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A Room in GlostER's Castle.
Edm, The storm is in our louder rev'lings drown'd. Thus would I reign, could I but mount a throne. The riots of these proud imperial sisters Already have imposed the galling yoke Of taxes, and hard impositions, on The drudging peasant’s neck, who bellows out His loud complaints in vain.—Triumphant queens! With what assurance do they tread the crowd Oh! for a taste of such majestic beauty, Which none but my hot veins are fit to engage 1 Nor are my wishes desp'rate; for ev’n now, During the banquet, I observed their glances Shot thick at me; and, as they left the room, Each cast, by stealth, a kind inviting smile, The happy earnest—ha! .
Two PAGES, from several Entrances, deliver him each a Letter, and exeunt.
[Reads.] Where merit is so transparent, not to behold it were blindness, and not to reward it, ingratitude. GoNERIL.
Enough blind and ungrateful should I be,
[Reads...] If modesty be not your enemy, doubt not to find me your friend. - RegAN.
Excellent sybil 1 O my glowing blood
Enter Glost ER.
Glost. I come to seek thee, Edmund, to impart a business of importance. I know thy loyal heart is touched to see the cruelty of these ungrateful daughters against our royal master. Edm. Most savage and unnaturall Glost. This change in the state sits uneasy. The commons repine aloud at their female tyrants; already they cry out for the re-instalment of their good old king, whose injuries, I fear, will inflame them into mutiny. Edm. 'Tis to be hoped, not fear'd. Glost. Thou hast it, boy; ’tis to be hoped indeed. On me they cast their eyes, and hourly court me To lead them on ; and, whilst this head is mine, I'm theirs. A little covert craft, my boy, And then for open action; 'twill be employment Worthy such honest daring souls as thine. Thou, Edmund, art my trusty emissary, Haste on the spur, at the first break of day, With these dispatches to the duke of Cambray. [Gives him letters, You know what mortal feuds have always flamed Between this Duke of Cornwall's family and his; Full twenty thousand mountaineers Th’ inveterate prince will send to our assistance. Dispatch; commend us to his grace, and prosper. - - [Erit GLosTER, Edm. Yes, credulous old man, I will commend you to his grace, His grace the Duke of Cornwall : instantly I'll show him these contents in thy own character, And seal’d with thy own signet; then forthwith
The chol’ric duke gives sentence on thy life; And to my hand thy vast revenues fall, To glut my pleasures, that till now have starved. - | [Retires. GLOSTER returns, followed by CoRDELIA and ARANTHE, poorly dressed;—EDMUND observing at a distance.
Cord. Turn, Gloster, turn; by all the sacred pow’rs, I do conjure you give my griefs a hearing: [Kneels, You must, you shall, nay, I am sure you will; For you were always styled the just and good. Glost. What wouldst thou, princess : Rise, and speak thy griefs. - Cord. Nay, you shall promise to redress them too, Or here I’ll kneel for ever. . I entreat Thy succour for a father, and a king; An injured father and an injured king. Edm. O charming sorrow! How her tears adorn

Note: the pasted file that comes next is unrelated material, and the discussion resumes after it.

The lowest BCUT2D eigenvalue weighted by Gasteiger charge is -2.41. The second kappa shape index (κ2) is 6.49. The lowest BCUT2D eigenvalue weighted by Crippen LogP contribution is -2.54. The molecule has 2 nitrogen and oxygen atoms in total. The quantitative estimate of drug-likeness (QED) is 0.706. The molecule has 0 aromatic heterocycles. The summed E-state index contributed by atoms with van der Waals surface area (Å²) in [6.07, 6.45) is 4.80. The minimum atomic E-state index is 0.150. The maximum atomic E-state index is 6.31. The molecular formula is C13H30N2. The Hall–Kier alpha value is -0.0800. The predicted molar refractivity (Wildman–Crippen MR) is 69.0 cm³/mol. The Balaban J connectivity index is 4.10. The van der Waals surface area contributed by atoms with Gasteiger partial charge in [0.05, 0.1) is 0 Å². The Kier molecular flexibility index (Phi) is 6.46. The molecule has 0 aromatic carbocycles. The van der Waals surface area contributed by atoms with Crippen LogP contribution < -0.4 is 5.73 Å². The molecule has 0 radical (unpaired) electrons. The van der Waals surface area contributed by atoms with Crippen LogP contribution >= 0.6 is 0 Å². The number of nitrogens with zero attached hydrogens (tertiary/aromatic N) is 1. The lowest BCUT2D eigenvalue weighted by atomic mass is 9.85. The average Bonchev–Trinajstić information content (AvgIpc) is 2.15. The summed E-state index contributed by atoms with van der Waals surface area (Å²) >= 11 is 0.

her Glost. Consider, princess, [Raises her. For whom thou begg'st, 'tis for the king that wrong'd thee. Cord. O name not that; he did not, could not, wrong me.
Nay, muse not, Gloster; for it is too likely
Edm. I'll gaze no more;—and yet my eyes are charm’d.
Cord. Or, what if it be worse –Can there be worse -
Ah, 'tis too probable, this furious night
That you’d convey me to his breathless trunk, With my torn robes to wrap his hoary head, With my torn hair to bind his hands and feet, Then with a shower of tears To wash his clay-smear'd cheeks, and die beside him. Glost. Oh, fair Cordelia, thou hast piety Enough t'atone for both thy sisters’ crimes: I have already plotted to restore My injured master, and thy virtue tells me We shall succeed, and suddenly. [Exit GLoster. Cord. Dispatch, Aranthe; For in this disguise, we'll instantly Go seek the king, and bring him some relief, Aran. How, madam are you ignorant That your most impious sisters have decreed Immediate death for any that relieve him Cord. I cannot dread the furies in this case, Aran. In such a night as this ' Consider, madam, For many miles about there's scarce a bush To shelter in. . . . . . Cord. Therefore no shelter for the king, And more our charity to find him out. What have not women dared for vicious love! And we'll be shining proofs that they can dare For piety as much. [Thunder. Blow, winds, and lightnings fall; Bold in my virgin innocence I’ll fly, My royal father to relieve, or die. [Ereunt Cordelia and ARANTHE. Edm. In this disguise, we’ll instantly Go seek the king! Ha! has a lucky change: That virtue, which I fear'd would be my hind’rance, Has proved the bawd to my design. I’ll bribe two ruffians shall at distance follow, And seize them in some desert place; and there, Whilst one retains her, t'other shall return T'inform me where she's lodged: I'll be disguised too. Whilst they are poaching for me, I'll to the duke
With these dispatches; then to the field,
Another Part of the Heath,-Rain—Thunder—Light
Enter KING LEAR and KENT.
Kent. Here is the place, my lord; good my lord, elater :
The tyranny of this open night's too rough
Lear. Let me alone.
Kent. Good y lord, enter.
Lear. Wilt break my heart?
Kent. I’d rather break mine own.
Lear. Thou think'st 'tis much that this contentious
Invades us to the skin; so 'tis to thee;